Two-thirds of institutional investors say they’ll boost funds invested in private debt and infrastructure, while just over half say they’ll do the same for real estate.
|Institutional investors’ plans for allocation to alternative investments by 2025 by asset|
|Private Equity||Private Debt||Hedge Funds||Real Estate||Infrastructure||Natural Resources|
|Will increase significantly||23%||16%||8%||10%||15%||6%|
|Will stay the same||17%||25%||34%||33%||24%||38%|
|Will decrease significantly||1%||2%||13%||2%||3%||8%|
The value of rare whisky, classic cars, wine, and handbags are up over 100% over the past 10 years
Luxury goods and other collectibles, despite their flashiness, don’t make up notable slices of the alternative assets portfolios of the wealthy. However, the value of luxury goods has grown by 129% over the past 10 years, as measured by the Knight Frank Luxury Investment Index.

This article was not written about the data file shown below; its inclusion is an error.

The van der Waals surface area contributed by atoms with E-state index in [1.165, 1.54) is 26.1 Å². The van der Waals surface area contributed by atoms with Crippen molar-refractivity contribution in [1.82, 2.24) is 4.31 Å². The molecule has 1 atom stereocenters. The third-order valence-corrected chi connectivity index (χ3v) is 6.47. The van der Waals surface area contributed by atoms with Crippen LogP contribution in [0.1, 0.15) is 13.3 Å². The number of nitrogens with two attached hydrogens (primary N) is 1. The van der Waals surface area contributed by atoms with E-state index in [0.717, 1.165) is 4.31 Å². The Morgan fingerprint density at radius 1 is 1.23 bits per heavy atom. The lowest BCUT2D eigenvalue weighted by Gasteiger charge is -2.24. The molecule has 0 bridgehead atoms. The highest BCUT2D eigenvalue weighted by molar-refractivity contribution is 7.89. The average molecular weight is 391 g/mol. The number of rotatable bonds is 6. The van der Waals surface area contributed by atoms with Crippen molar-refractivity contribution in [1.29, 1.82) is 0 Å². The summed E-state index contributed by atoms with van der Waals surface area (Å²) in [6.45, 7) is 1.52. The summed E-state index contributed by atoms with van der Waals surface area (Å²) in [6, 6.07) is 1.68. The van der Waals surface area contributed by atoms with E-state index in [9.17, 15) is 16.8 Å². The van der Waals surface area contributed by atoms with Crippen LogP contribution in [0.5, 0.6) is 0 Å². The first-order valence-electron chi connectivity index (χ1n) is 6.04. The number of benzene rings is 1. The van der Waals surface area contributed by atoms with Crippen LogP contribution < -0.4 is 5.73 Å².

Rare whisky has seen explosive growth in value over that period with a 478% increase. Handbags, wine, and classic cars have also notched increases in value of over 100% over the past ten years.
COVID-19 has thrown a wrench in luxury goods investing. Values of art, rare whisky, diamonds, jewelry, and coins dropped in 2020 as supply chain issues crunched production and delivery and normal methods of sales like auctions and other face-to-face interactions were snarled by the pandemic.
Clearly, some luxury goods have grown significantly in value and can offer many of the same benefits of other alternative investments. So why do they hardly register in the alternative investment portfolios of the wealthy?
There are a few reasons:
- Luxury goods are illiquid. They can be expensive and time-consuming to buy and sell even in small quantities.
- They’re risky and relatively unregulated — counterfeit art, for example, is a long-standing problem and sales are not always reported.
- Historical data for particular items can be lacking.
- Some luxury goods can require significant costs over time for things like maintenance and upkeep.
|Item||12-month change||10-year change|
|Knight Frank Luxury Investment Index||3%||129%|